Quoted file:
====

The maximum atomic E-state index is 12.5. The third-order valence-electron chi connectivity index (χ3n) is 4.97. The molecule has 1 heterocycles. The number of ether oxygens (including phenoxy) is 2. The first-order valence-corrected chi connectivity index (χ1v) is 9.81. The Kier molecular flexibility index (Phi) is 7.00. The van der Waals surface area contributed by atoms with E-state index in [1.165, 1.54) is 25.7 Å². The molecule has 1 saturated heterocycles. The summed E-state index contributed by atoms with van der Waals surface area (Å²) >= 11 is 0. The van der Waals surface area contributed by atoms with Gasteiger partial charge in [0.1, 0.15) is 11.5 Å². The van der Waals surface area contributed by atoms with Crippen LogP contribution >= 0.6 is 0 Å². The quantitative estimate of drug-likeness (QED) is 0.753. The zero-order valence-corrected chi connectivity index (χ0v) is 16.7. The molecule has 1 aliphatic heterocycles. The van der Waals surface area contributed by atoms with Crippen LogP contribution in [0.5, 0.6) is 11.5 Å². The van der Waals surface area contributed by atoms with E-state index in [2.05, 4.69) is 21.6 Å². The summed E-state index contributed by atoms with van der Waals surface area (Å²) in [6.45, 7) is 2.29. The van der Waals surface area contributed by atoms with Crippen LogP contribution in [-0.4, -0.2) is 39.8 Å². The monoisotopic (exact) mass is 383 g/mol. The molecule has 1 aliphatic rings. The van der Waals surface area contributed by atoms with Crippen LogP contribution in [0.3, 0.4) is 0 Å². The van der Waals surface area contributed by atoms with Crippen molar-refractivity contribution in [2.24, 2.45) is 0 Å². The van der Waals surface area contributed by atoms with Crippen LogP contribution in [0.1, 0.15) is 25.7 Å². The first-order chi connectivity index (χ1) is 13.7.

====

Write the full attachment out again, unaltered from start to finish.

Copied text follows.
The maximum atomic E-state index is 12.5. The third-order valence-electron chi connectivity index (χ3n) is 4.97. The molecule has 1 heterocycles. The number of ether oxygens (including phenoxy) is 2. The first-order valence-corrected chi connectivity index (χ1v) is 9.81. The Kier molecular flexibility index (Phi) is 7.00. The van der Waals surface area contributed by atoms with E-state index in [1.165, 1.54) is 25.7 Å². The molecule has 1 saturated heterocycles. The summed E-state index contributed by atoms with van der Waals surface area (Å²) >= 11 is 0. The van der Waals surface area contributed by atoms with Gasteiger partial charge in [0.1, 0.15) is 11.5 Å². The van der Waals surface area contributed by atoms with Crippen LogP contribution >= 0.6 is 0 Å². The quantitative estimate of drug-likeness (QED) is 0.753. The zero-order valence-corrected chi connectivity index (χ0v) is 16.7. The molecule has 1 aliphatic heterocycles. The van der Waals surface area contributed by atoms with Crippen LogP contribution in [0.5, 0.6) is 11.5 Å². The van der Waals surface area contributed by atoms with E-state index in [2.05, 4.69) is 21.6 Å². The summed E-state index contributed by atoms with van der Waals surface area (Å²) in [6.45, 7) is 2.29. The van der Waals surface area contributed by atoms with Crippen LogP contribution in [-0.4, -0.2) is 39.8 Å². The monoisotopic (exact) mass is 383 g/mol. The molecule has 1 aliphatic rings. The van der Waals surface area contributed by atoms with Crippen LogP contribution in [0.3, 0.4) is 0 Å². The van der Waals surface area contributed by atoms with Crippen molar-refractivity contribution in [2.24, 2.45) is 0 Å². The van der Waals surface area contributed by atoms with Crippen LogP contribution in [0.1, 0.15) is 25.7 Å². The first-order chi connectivity index (χ1) is 13.7.